The preferred embodiments of the invention as shown in FIGS. 1, 2, 3 and 4 illustrate two basic transistor structures, one of which comprises a planar transistor (FIGS. 1, 2 and 3), while the second is directed to a multi-epilayered type device (FIG. 4). Both devices are fabricated from Group III-V compounds, and more particularly from gallium arsenide (GaAs) and aluminum gallium arsenide (AlGaAs). It should be noted at the outset, however, that such devices are not limited to GaAs devices, but can, when desired, be formed from other types of semiconductor and insulating materials which exhibit resonant tunneling operating characteristics.
Referring now first to FIG. 1, a resonant tunneling structure of mesoscopic dimensions is formed on a semi-insulating GaAs substrate 10, which is isolated by a layer of AlGaAs 11. On the upper surface of the isolating AlGaAs layer are two barrier regions 12 and 14 comprised of aluminum gallium arsenide (AlGaAs) which are located on either side of one end of an elongated region 16 of GaAs and which forms a quantum well. The two regions 12 and 14 form barrier regions due to the band offset in the AlGaAs semiconductor material relative to the conduction band of the GaAs of the quantum well 16. The two barrier regions 12 and 14 together with the quantum well region 16 form a quantum resonator. A pair of elongated GaAs regions 18 and 20 extend outwardly from the barrier regions 12 and 14 in mutual alignment in a first direction generally perpendicular to the quantum well region 16.
The regions 18 and 20 define source and drain electron waveguide regions, respectively, which can, when desirable, further include layers of metallization 22 and 24 as well as voltage terminals 26 and 28 for the application of respective supply potentials Vs and Vd thereacross.
At the outer end of the quantum well region 16 is located a metal contact or gate electrode 30 which includes a terminal 32 for the application of a gate voltage Vg thereto.
In operation, electrons flow through the electron quantum waveguide comprising the source 18. They tunnel through the quantum resonator formed by the barrier regions 12 and 14 and the quantum well region 16. They are transported away from the quantum resonator by the drain electron quantum waveguide 20.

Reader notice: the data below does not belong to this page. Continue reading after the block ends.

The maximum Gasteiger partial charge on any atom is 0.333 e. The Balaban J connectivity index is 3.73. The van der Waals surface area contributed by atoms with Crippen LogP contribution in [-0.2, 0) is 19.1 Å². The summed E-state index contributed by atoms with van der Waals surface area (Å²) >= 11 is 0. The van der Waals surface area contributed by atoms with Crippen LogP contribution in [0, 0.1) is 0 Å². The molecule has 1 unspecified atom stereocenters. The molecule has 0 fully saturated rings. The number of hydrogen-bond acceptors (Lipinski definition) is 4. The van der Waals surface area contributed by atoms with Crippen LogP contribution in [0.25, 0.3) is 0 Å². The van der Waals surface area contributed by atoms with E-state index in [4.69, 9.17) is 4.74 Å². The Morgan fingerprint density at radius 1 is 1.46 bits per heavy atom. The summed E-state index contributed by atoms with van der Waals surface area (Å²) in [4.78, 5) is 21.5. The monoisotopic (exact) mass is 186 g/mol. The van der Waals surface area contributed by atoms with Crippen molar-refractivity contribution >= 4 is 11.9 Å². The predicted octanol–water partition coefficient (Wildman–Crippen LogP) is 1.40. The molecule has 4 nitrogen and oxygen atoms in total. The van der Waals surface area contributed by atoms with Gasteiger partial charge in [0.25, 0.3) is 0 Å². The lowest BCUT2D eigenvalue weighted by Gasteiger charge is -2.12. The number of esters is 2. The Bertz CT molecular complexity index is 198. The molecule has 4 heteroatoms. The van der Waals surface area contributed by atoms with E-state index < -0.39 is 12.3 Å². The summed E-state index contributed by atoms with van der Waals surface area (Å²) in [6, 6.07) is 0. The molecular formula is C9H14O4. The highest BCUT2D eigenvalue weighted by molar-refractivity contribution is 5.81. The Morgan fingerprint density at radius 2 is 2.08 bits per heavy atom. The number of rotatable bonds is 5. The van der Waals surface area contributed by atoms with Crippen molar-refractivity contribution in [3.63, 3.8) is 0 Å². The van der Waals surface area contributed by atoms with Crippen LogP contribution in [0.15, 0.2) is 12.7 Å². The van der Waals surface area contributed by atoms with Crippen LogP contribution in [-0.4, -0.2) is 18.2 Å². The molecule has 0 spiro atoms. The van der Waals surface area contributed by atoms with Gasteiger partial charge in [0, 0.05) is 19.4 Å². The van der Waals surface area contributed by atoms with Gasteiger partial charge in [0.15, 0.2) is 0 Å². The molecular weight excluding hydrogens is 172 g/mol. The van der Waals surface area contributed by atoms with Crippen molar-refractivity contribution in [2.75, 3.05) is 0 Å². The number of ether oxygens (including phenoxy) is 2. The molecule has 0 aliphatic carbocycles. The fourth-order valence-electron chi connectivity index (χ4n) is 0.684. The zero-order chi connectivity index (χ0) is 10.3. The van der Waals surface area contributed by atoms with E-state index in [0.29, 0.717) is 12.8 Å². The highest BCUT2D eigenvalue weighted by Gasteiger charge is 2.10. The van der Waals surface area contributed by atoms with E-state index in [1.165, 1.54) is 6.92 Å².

Further as shown in FIG. 1, a variable depletion region 34 is formed under the gate electrode metallization 30 which upon the application of a gate voltage Vg, changes the dimensions of the depletion region 34. A change in the depletion region dimension causes a change in the resonance region of the quantum well 16 and accordingly the energy and momentum condition for resonance tunneling. Such a change in the resonance condition of the quantum resonator acts to modulate current flow between the-source and drain regions 18 and 20 by modulating the tunneling currents.
FIG. 2 illustrates an alternative technique for varying the lateral dimension of the quantum well region 16. In this case a variable pinched off region 38 is formed under the gate electrode metallization 36 as a result of a voltage Vg applied to the gate terminal 37. The pinch off region 38 is caused by the existence of a force field under the gate electrode metallization 36 which substantially increases the conduction band potential in this local region, essentially excluding the tunneling electron wave functions from this region. The conditions for using a variable depletion region versus a variable pinch off region depend on the dimensions and doping concentration of the quantum well. For ordinary doping concentrations (less than 1018 cm-3) and for quantum well sizes of, eg. 5 nm×10 nm×20 nm, there is a probability that many of the quantum wells in a circuit will not contain a single dopant atom. For device sizes this small, the pinch off region technique may be preferred in order to achieve a variable lateral confinement in the quantum well.
In FIG. 1, a variable lateral confinement transistor is shown in which both lateral dimensions are less than the coherence length of the electron wave function. A second embodiment of this invention is a variable lateral confinement transistor in which only one of the lateral dimensions is less than the electron wave function coherence length. In this case the variable depletion region or the variable pinch off region must change along the lateral dimension which is less than the wave function coherence length.
Referring now to FIG. 3, a resonant tunneling structure is formed on a semi-insulating GaAs substrate 70, which is isolated from the tunneling structure by a layer of AlGaAs 71. On the upper surface of the isolating AlGaAs layer 71 are two barrier regions 72 and 74 comprised of AlGaAs which are located on either side of one end of an elongated region 76 of GaAs and which is in the form of a quantum well. The two barrier regions 72 and 74 together with the quantum well region 76 form a quantum resonator. A pair of elongated region 78 and 80 extend outwardly from the barrier regions 72 and 74 in a direction generally perpendicular to the quantum well region 76.
The regions 78 and 80 define source and drain electron wave guide regions, respectively, which can, when desirable, further include layers of metallization 82 and 84 as well as voltage terminals 86 and 88 for the application of respective supply potentials Vs and Vg thereacross.
At the outer end of the quantum well region 76 is located a metal contact or gate electrode 90 which includes a terminal 92 for the application of a gate voltage Vg, thereto.